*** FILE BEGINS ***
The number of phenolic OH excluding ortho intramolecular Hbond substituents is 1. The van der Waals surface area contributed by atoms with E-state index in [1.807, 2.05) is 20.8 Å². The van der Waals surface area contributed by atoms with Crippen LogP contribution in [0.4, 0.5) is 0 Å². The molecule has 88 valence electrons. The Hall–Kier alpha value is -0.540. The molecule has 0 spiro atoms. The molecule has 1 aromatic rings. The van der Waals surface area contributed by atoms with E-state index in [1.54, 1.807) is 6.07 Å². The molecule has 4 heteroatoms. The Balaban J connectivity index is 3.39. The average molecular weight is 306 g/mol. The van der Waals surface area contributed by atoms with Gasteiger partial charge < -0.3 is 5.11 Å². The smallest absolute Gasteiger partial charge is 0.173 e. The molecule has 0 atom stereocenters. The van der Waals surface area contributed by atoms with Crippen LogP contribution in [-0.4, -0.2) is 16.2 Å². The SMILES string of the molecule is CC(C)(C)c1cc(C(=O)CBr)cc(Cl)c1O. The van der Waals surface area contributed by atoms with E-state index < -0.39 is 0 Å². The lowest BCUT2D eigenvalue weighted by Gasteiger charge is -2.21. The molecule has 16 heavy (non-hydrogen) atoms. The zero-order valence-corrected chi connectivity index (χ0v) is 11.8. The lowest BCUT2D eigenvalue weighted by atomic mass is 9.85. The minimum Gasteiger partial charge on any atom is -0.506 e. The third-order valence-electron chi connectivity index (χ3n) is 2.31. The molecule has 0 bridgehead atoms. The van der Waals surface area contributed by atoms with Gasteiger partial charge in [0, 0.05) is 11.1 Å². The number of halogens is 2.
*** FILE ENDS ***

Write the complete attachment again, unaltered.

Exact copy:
The number of phenolic OH excluding ortho intramolecular Hbond substituents is 1. The van der Waals surface area contributed by atoms with E-state index in [1.807, 2.05) is 20.8 Å². The van der Waals surface area contributed by atoms with Crippen LogP contribution in [0.4, 0.5) is 0 Å². The molecule has 88 valence electrons. The Hall–Kier alpha value is -0.540. The molecule has 0 spiro atoms. The molecule has 1 aromatic rings. The van der Waals surface area contributed by atoms with E-state index in [1.54, 1.807) is 6.07 Å². The molecule has 4 heteroatoms. The Balaban J connectivity index is 3.39. The average molecular weight is 306 g/mol. The van der Waals surface area contributed by atoms with Gasteiger partial charge < -0.3 is 5.11 Å². The smallest absolute Gasteiger partial charge is 0.173 e. The molecule has 0 atom stereocenters. The van der Waals surface area contributed by atoms with Crippen LogP contribution in [-0.4, -0.2) is 16.2 Å². The SMILES string of the molecule is CC(C)(C)c1cc(C(=O)CBr)cc(Cl)c1O. The van der Waals surface area contributed by atoms with E-state index < -0.39 is 0 Å². The lowest BCUT2D eigenvalue weighted by Gasteiger charge is -2.21. The molecule has 16 heavy (non-hydrogen) atoms. The zero-order valence-corrected chi connectivity index (χ0v) is 11.8. The lowest BCUT2D eigenvalue weighted by atomic mass is 9.85. The minimum Gasteiger partial charge on any atom is -0.506 e. The third-order valence-electron chi connectivity index (χ3n) is 2.31. The molecule has 0 bridgehead atoms. The van der Waals surface area contributed by atoms with Gasteiger partial charge in [0, 0.05) is 11.1 Å². The number of halogens is 2.